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TD Magazine

How to Effectively Evaluate E-Learning

Monday, August 15, 2016
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Being able to ascertain the quality of a learning module helps to ensure the highest return-on-investment and perpetuates a positive perception of the value of online learning.

Imagine you're asked by your senior leadership to review an existing online learning program (it could be created in-house, purchased by an external supplier, or maybe it came packaged on your learning management system). Your goal: identify if it's "good" for your organization. How would you start? What criteria would you look at? How would you define "good"?

This scenario is pretty common to many of us in the learning and development (L&D) field (and one I have repeatedly found myself in with clients as both an internal consultant and external supplier). And it's no surprise that these requests are increasing since the L&D field continues to use learning technologies as a vital component in the delivery mix to our employees.

ASTD's 2011 State of the Industry Report found that in the United States alone $171.5 billion was spent on employee learning in 2010, an increase of more than 26 percent from 2009. In addition, technology-delivered training (especially mobile learning) continues to grow. The report notes that Fortune Global 500 companies focused more than 40 percent of their formal learning hours on this type of training delivery. The economy may be sluggish, but organizations clearly are spending money on training and development and on learning technologies.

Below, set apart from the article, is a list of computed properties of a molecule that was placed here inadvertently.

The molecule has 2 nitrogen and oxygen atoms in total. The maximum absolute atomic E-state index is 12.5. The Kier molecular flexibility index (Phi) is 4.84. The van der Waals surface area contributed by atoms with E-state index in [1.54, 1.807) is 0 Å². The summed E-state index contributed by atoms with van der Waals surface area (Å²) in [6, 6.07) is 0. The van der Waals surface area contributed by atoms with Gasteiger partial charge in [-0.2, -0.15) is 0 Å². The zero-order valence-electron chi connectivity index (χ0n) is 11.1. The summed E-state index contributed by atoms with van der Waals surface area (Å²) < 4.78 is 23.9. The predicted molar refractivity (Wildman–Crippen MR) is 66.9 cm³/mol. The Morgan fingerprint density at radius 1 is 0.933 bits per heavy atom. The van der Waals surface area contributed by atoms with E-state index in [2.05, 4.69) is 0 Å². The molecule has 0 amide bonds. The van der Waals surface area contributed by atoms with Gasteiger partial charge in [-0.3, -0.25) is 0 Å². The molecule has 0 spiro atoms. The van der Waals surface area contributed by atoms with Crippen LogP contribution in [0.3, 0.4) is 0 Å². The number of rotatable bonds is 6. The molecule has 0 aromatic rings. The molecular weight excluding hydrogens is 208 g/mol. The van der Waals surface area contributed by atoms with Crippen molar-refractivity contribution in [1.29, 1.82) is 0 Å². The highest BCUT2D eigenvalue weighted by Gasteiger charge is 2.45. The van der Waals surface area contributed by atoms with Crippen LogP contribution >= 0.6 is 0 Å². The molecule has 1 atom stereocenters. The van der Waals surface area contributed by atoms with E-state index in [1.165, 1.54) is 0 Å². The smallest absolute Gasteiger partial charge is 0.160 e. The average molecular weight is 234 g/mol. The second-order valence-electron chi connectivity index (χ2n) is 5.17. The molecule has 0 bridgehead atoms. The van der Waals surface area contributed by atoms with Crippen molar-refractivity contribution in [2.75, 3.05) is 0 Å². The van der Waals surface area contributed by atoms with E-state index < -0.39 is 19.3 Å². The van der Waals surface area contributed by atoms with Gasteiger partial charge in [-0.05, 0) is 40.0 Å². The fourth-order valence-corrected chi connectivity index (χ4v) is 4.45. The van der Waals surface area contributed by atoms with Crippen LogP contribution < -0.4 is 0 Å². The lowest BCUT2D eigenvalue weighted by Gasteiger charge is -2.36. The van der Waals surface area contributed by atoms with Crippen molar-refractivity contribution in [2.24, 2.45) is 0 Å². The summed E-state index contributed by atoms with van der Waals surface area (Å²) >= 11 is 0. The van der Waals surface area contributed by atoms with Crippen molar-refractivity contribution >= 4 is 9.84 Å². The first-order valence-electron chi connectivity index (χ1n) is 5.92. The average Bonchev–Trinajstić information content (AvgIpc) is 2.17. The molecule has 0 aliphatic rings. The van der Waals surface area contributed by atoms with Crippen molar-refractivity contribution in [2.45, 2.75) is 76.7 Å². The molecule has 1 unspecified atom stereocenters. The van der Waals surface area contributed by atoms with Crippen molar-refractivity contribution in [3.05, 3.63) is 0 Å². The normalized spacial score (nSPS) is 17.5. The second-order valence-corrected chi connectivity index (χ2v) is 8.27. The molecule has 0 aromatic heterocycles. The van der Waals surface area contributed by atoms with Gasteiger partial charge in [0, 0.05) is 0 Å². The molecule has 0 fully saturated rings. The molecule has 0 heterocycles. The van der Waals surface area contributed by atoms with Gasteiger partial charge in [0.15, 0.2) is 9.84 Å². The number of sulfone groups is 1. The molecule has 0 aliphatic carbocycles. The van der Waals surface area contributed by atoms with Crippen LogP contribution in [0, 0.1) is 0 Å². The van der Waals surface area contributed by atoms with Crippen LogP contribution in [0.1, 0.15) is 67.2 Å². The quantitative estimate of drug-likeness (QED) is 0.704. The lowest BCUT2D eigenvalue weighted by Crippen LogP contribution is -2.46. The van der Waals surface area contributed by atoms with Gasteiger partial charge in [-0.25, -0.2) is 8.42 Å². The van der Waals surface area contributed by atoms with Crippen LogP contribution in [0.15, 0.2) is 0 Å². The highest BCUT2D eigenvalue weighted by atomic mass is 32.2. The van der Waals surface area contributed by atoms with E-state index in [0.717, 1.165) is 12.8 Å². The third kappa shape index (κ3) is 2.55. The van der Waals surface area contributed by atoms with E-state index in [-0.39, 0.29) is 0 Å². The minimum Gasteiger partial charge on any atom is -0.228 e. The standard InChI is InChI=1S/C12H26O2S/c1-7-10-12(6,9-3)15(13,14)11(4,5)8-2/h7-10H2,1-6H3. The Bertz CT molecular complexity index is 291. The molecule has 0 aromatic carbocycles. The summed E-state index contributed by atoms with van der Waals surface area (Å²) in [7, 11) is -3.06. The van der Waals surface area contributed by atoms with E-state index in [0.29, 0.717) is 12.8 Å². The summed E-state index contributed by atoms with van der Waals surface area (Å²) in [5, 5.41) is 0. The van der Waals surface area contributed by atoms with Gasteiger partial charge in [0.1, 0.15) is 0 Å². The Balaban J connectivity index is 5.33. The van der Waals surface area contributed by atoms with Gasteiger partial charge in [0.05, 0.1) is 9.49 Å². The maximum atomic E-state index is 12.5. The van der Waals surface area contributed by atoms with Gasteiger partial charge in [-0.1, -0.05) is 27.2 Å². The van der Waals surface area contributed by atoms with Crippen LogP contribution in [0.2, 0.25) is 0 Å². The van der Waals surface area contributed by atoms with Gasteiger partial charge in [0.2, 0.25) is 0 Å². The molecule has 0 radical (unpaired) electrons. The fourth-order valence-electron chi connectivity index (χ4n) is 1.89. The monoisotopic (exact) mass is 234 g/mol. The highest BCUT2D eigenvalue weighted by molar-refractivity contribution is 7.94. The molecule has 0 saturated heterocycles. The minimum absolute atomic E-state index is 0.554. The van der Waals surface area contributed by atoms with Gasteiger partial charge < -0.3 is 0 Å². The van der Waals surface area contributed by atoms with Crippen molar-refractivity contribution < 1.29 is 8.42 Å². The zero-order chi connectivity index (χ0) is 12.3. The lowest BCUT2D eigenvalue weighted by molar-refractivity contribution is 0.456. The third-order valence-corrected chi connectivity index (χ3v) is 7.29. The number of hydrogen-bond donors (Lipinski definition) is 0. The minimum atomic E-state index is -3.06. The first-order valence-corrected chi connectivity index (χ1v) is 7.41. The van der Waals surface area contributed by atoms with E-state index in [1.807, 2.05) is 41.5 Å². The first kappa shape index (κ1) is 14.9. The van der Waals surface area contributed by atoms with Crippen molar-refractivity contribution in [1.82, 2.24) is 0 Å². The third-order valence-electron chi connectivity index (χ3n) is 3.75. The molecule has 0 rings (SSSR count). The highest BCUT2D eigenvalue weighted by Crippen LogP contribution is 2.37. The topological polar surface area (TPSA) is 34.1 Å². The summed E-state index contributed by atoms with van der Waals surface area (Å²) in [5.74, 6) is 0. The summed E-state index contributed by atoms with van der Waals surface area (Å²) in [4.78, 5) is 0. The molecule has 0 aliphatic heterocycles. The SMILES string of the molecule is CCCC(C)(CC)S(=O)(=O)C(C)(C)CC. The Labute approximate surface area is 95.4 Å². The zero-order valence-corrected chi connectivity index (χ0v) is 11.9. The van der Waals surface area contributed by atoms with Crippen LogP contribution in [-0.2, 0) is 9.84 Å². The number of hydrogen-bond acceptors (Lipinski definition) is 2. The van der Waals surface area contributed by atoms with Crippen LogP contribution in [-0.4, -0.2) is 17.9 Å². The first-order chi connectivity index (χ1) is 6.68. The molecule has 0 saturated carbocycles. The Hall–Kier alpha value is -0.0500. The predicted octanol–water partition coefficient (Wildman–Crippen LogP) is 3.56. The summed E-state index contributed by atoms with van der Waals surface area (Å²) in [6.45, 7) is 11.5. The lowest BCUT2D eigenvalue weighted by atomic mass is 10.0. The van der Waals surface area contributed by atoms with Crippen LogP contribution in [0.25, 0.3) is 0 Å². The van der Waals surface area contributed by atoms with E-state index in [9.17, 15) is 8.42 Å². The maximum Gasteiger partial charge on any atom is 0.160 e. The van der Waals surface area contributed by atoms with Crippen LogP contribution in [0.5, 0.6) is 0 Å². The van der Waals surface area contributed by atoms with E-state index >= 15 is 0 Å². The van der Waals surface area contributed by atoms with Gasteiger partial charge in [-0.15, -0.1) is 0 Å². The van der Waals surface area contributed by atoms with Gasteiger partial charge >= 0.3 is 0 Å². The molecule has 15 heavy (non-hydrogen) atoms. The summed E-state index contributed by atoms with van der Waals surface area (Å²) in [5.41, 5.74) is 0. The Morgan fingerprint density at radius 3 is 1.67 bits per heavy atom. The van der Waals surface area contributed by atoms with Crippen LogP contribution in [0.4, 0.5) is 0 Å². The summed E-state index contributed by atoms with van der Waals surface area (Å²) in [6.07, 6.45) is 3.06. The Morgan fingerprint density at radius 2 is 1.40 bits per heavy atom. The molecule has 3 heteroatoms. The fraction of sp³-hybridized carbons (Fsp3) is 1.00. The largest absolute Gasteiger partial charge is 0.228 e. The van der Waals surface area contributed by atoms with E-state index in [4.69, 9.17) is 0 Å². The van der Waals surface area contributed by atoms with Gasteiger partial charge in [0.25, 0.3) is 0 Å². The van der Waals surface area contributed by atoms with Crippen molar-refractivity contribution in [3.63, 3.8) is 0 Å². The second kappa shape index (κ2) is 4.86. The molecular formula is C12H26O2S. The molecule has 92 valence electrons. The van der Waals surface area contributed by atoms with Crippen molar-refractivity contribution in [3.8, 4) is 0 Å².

Since there's a need for more online content, the focus for developers of this type of learning is on rapid development: "Create it fast!" "Be timely!" "Use template-driven solutions!" While there's plenty of value in rapid development and deployment, there's also a potential that rapid comes at a cost of quality. Yet the L&D field has not accurately defined what constitutes a good online training program.

Today there's a greater focus on ATF, or "after the fact," results post-initiative (and rightfully so), but little discussion about ABD, or "already been developed," learning—that point between final development and actual deployment.

There are two reasons why we should care about these issues. First, if we're spending this much money on in-house or external online learning development (as the data from the State of the Industry Report suggest), don't we want to be sure our money is getting the highest quality return-on-investment? Second, when learners are exposed to "not so good" online learning it does a disservice to all online learning because it taints learners' perceptions of the value of this delivery method.

Think about this last point for a moment. How many people have gone through a poorly designed online learning course and, therefore, made the assumption that all online training programs are a terrible way to learn? Both corporate employees and college students have told me that they believe online learning is inferior to face-to-face or that it's a poor way to learn. I argue that if the L&D field continues to accept not-so-good online learning as a solution for our clients, then we are perpetuating a negative stereotype within our profession.